Denver’s Lone Homebrew Supply Shop Sees Successes in Sunnyside

By Eric Heinz

Altitude Brewing & Supplies in Sunnyside is Denver’s sole homebrewing supply shop.

Steve Wigginton, the owner, said he and his wife had been living in Mexico eight years ago and he needed to find a job, so they returned to Denver where he purchased the business.

Altitude was located at 28th and Walnut Street in RiNo before moving to its Sunnyside location in November.

“It was just such a great move for us,” Wigginton said. “We love the neighborhood and we’re starting to get a small following of people in the neighborhood who will come in and have a beer and do their shopping. It’s been great.”

Steve Wigginton, the owner of Altitude Brewing & Supplies, said the business’s move to Sunnyside has been fruitful.

Altitude also provides classes for people to learn how to make their own beer, which Wigginton said is the best way to get started. People can get into their own beer making with a starter kit that costs about $150.

“Generally, the average homebrewer will do about five gallons in a batch,” he said. “That produces, if you get all five gallons, just a little over 212 ounce cases of beer. So basically 50 twelve-ounce bottles.”

Altitude is one of four home brewing companies between Fort Collins and Castle Rock, but Wigginton said there were 11 along the Front Range when he bought the business eight years ago.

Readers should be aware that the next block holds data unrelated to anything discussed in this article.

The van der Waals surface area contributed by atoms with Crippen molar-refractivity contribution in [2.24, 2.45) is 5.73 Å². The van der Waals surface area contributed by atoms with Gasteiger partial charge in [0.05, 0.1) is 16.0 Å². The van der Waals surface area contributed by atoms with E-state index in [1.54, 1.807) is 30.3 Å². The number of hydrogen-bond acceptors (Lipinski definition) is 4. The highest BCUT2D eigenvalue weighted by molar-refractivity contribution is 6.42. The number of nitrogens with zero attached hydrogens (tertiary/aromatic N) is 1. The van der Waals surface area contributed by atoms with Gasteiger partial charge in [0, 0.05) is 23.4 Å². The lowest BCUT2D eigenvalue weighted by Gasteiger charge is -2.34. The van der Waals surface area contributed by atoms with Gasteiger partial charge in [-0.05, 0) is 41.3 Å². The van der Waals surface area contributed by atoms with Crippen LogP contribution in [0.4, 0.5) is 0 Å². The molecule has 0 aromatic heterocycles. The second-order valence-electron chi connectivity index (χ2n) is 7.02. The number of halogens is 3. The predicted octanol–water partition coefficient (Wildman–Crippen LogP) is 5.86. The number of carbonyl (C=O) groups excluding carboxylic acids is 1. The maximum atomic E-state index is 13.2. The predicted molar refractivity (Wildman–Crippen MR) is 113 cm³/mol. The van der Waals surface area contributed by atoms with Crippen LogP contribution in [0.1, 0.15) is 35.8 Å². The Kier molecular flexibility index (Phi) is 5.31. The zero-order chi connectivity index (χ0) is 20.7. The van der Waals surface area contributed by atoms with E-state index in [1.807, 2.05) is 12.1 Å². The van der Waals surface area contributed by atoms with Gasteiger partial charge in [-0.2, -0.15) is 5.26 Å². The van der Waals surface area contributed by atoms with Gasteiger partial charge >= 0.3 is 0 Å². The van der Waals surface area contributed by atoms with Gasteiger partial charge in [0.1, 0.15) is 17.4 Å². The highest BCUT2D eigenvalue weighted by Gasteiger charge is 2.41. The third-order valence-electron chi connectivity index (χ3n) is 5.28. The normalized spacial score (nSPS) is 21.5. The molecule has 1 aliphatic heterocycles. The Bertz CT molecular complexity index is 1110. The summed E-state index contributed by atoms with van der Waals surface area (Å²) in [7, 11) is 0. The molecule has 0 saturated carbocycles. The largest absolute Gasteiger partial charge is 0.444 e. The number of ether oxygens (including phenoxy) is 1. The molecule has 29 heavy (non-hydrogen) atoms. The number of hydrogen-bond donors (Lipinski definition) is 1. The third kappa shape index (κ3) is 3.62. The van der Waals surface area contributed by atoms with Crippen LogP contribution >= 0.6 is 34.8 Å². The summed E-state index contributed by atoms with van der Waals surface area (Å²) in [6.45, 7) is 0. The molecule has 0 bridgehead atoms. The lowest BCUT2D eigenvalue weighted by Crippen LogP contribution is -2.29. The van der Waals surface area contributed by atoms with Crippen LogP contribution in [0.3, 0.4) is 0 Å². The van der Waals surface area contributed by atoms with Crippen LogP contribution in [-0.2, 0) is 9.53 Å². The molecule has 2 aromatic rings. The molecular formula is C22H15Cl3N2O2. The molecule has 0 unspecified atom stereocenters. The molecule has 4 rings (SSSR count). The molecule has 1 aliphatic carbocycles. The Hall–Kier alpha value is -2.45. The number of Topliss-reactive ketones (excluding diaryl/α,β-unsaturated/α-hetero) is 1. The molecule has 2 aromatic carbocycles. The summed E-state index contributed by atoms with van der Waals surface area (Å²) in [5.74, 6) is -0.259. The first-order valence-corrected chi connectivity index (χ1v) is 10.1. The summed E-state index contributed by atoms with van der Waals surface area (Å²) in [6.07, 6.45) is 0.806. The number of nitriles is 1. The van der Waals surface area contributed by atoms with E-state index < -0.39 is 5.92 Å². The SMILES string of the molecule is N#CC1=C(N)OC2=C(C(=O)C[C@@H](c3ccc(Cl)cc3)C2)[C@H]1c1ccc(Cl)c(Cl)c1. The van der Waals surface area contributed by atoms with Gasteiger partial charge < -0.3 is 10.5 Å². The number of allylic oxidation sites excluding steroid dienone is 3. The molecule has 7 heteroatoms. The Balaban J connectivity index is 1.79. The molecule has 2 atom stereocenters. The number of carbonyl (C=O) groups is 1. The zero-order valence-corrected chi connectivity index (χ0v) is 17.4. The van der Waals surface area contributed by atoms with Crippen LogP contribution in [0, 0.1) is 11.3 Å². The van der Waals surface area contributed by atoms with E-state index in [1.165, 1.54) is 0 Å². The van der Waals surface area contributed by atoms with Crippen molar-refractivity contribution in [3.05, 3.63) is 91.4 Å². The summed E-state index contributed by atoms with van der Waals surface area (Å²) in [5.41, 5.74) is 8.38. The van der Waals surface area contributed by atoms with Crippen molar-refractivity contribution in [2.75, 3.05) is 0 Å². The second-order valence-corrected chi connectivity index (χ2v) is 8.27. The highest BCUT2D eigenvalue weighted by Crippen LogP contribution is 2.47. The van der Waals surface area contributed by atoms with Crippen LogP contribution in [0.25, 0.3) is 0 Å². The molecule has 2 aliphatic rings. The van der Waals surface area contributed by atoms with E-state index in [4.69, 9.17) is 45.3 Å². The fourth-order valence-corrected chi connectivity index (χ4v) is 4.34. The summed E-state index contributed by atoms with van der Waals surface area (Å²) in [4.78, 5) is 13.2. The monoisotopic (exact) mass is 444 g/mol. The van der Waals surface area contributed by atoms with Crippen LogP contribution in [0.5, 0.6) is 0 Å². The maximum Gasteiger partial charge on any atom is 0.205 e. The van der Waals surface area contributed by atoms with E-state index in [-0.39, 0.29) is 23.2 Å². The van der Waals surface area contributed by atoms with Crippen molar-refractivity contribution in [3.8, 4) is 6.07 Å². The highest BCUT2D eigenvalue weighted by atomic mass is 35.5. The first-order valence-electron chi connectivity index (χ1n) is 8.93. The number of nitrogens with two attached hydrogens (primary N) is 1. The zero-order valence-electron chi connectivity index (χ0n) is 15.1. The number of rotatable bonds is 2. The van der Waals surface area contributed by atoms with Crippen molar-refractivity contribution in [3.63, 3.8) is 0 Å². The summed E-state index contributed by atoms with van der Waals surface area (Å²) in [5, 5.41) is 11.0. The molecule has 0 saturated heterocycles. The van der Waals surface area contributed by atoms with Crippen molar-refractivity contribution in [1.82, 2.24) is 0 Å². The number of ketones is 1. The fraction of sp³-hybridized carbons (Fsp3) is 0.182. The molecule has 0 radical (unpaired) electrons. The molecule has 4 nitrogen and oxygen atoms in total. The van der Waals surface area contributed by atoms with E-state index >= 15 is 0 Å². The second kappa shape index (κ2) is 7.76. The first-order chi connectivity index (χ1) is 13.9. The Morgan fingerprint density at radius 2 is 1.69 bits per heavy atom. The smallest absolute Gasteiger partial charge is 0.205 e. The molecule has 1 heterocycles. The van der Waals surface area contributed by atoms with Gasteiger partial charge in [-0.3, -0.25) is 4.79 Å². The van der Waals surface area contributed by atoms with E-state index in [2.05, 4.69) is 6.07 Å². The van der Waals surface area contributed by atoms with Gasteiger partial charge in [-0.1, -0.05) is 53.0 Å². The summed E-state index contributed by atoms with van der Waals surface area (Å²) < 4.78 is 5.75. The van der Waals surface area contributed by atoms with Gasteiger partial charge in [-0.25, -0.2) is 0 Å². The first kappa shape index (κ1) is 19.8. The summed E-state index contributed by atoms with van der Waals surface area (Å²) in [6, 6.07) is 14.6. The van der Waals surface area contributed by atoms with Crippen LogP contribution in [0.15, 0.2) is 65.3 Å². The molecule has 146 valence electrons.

“I think the market is probably pretty stable right now,” he said. “Those who remain are hobbyists. Where we’re seeing growth is in distilling mush. We also carry supplies for mushrooms as well as cheesemaking, and we see a lot of growth in the number of people who are making their own kombucha, hard seltzers, hard ciders as well. So while the focus has traditionally been on beer, the wine, the distilling, the cheese making, the mushrooms, especially in the City and County of Denver, has really taken off.”

Although homebrewing had its moment during the height of the COVID-19 pandemic, Wigginton said there is a bit of commitment involved, and with the abundance of professional brewers in Colorado they may want to just try those instead.

“When you’ve got a state that’s got nearly 400 breweries in it, you can find anything you want,” Wigginton said. “Making beer actually takes a lot of time. From start to finish, the traditional way is about a six-hour endeavor, and people don’t always want to commit a lot of time to that.”

Julia Herz, the executive director of the Boulder-based American Homebrew Association, told The Denver North Star via email that there has been an increase in online retailers for supplies.

“Despite a shift to more online sales, like other do-it-yourself activities, many retailers reported an uptick in demand during the shift to more time at home during the pandemic,” Herz said. “Trends demonstrate interest in homebrewing is alive and growing, and with consumer prices up a 9.1% increase across the board, many are looking for cost-saving alternatives and meaningful ways to spend our time.”

Altitude Brewing & Supply is located at 4577 N. Pecos St. in Sunnyside.


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